The Ichimoku Kinko Hyo or equilibrium chart is a technical indicator that isolates higher probability trades in the forex market. More known for its applications in the futures and equities markets, the Ichimoku displays a clearer picture because it shows more data points, which provide a more reliable price action. This technique combines three indicators into one chart, allowing the trader to make the most informed decision. In this section, we'll learn how the Ichimoku works and how to apply the indicator in your trading.

Constructing an Ichimoku Chart
Let's take a look at an example of an Ichimoku chart so we have a visual point of reference. The Ichimoku chart consists of three lines (the red, maroon and pink shown below) and a "cloud":



Figure 1: EUR/USD Ichimoku Chart
Source: ForexWatcher.com

The components of the Ichimoku chart are calculated as follows:

1. Tenkan-Sen, or conversion line (red) - (Highest high + lowest low) / 2, calculated over the past seven to eight time periods

2. Kijun-Sen, or base line (maroon) - (Highest high + lowest low) / 2, calculated over the past 22 time periods

3. Chikou Span, or lagging span (pink) - The most current closing price plotted 22 time periods behind (optional)

4. Senkou Span A (green) - (Tenkan-Sen + Kijun-Sen) / 2, plotted 26 time periods ahead

5. Senkou Span B (blue) - (Highest high + lowest low) / 2, calculated over the past 44 time periods. Plot 22 periods ahead

The most important component of this indicator is the Ichimoku "cloud", which represents current and historical price action. It behaves in much the same way as simple support and resistance by creating formative barriers. The "cloud," known as the Kumo, is the space between Senkou Span A and Senkou Span B. The time period is most often measured in days; however, this can be modified to the trader's preference as long as it is consistent throughout all calculations.

Also, the "cloud" is comparatively thicker than your run-of-the-mill support and resistance lines. Instead of giving the trader a visually thin price level for support and resistance, the thicker cloud will tend to take the volatility of the currency markets into account. A break through the cloud and a subsequent move above or below it will suggest a better and more probable trade.

To calculate these figures manually, you can use a spreadsheet program like Excel (with formulas to speed up the process), and then plot the points on a time series chart. There are also several commercial charting programs that have this technique installed and can automatically show the Ichimoku chart in real time.

Interpreting the Chart
Now that we have a chaotic chart filled with colorful lines and strange clouds, we need to know how to interpret it. The Ichimoku chart can be used to determine several things. The following is a list of signals and how you can spot them:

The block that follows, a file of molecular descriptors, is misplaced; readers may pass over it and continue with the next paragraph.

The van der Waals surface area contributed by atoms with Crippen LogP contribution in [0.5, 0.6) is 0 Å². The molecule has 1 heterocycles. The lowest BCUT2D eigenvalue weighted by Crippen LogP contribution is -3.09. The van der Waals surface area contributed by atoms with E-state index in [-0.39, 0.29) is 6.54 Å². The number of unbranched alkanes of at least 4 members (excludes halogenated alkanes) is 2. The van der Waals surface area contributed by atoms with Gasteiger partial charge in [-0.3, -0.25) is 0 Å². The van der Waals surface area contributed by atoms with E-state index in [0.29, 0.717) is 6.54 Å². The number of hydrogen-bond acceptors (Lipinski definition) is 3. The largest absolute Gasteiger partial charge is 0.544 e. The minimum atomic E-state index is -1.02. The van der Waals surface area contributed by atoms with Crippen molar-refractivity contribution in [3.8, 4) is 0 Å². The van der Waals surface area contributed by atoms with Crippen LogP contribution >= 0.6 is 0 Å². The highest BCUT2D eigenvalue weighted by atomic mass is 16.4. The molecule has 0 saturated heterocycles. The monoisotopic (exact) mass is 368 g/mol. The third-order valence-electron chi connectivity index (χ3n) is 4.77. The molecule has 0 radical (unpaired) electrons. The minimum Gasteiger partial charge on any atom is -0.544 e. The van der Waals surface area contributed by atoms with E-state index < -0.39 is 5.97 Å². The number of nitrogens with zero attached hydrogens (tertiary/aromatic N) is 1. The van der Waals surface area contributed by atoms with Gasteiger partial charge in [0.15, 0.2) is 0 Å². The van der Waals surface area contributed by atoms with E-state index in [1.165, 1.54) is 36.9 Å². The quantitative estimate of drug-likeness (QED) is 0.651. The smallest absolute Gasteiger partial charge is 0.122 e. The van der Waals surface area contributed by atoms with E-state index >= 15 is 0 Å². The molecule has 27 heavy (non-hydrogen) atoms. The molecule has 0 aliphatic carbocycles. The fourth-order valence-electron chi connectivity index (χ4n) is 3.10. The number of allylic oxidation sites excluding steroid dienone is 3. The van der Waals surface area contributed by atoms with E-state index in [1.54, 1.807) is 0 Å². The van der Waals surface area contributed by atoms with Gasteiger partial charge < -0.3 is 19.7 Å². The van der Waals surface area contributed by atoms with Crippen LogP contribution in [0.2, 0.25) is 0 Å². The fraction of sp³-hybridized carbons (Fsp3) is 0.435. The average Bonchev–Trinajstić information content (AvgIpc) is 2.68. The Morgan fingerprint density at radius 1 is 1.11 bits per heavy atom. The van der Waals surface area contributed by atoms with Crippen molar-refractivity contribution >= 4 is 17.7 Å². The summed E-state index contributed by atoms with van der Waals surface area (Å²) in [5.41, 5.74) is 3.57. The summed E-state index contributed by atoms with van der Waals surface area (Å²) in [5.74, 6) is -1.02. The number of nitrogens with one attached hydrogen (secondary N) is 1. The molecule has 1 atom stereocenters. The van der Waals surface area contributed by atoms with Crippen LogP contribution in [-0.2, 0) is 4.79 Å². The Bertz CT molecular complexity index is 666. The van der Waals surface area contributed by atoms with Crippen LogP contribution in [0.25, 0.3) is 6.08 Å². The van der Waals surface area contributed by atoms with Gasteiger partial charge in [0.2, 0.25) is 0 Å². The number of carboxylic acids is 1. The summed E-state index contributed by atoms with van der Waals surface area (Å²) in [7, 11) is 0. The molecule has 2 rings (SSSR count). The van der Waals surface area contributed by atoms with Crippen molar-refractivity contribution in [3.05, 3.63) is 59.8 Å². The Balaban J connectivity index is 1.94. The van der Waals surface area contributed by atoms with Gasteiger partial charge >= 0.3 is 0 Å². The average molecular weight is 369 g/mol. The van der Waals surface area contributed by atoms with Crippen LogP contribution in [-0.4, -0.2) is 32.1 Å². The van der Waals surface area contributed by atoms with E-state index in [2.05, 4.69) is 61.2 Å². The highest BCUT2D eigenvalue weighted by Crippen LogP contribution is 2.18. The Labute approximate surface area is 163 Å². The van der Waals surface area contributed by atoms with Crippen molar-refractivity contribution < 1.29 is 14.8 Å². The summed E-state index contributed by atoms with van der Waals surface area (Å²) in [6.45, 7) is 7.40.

Strong Signals
A strong buy signal occurs when the Tenkan-Sen crosses above the Kijun-Sen from below. A strong sell signal occurs when the opposite occurs. The signals must be above the Kumo.

Normal Signals
A normal buy signal occurs when the Tenkan-Sen crosses above the Kijun-Sen from below. A normal sell signal occurs when the opposite occurs. The signals must be within the Kumo.

Weak Signals
A weak buy signal occurs when the Tenkan-Sen crosses above the Kijun-Sen from below. A weak sell signal occurs when the opposite occurs. The signals must be below the Kumo.

Overall Strength
Strength is shown to be with the sellers if the Chikou Span is below the current price. Strength is shown to be with the buyers when the opposite is true.

Support/Resistance Levels
Support and resistance levels are represented by the presence of the Kumo. If the price is entering the Kumo from below, then the price is at a resistance level. If the price is falling into the Kumo, then there is a support level.

Trends
Trends can be determined by simply looking at where the current price is in relation to the Kumo. If the price stays below the Kumo, then there is a downward trend (bearish); if the price stays above the Kumo, then there is an upward trend (bullish).

Charts
The Ichimoku charts give us a rare opportunity to predict market timing, support/resistance levels, and even false breakouts, all in one easy-to-use technique.

The Round Up
Intimidating at first, once the Ichimoku chart is broken down, every trader from novice to advanced will find the application helpful. Not only does it mesh three indicators into one, but it also offers a more filtered approach to the price action for the currency trader. Additionally, this approach will not only increase the probability of the trade in the FX markets, but will assist in isolating only the true momentum plays. This is opposed to riskier trades where the position has a chance of trading back former profits.



Heikin Ashi

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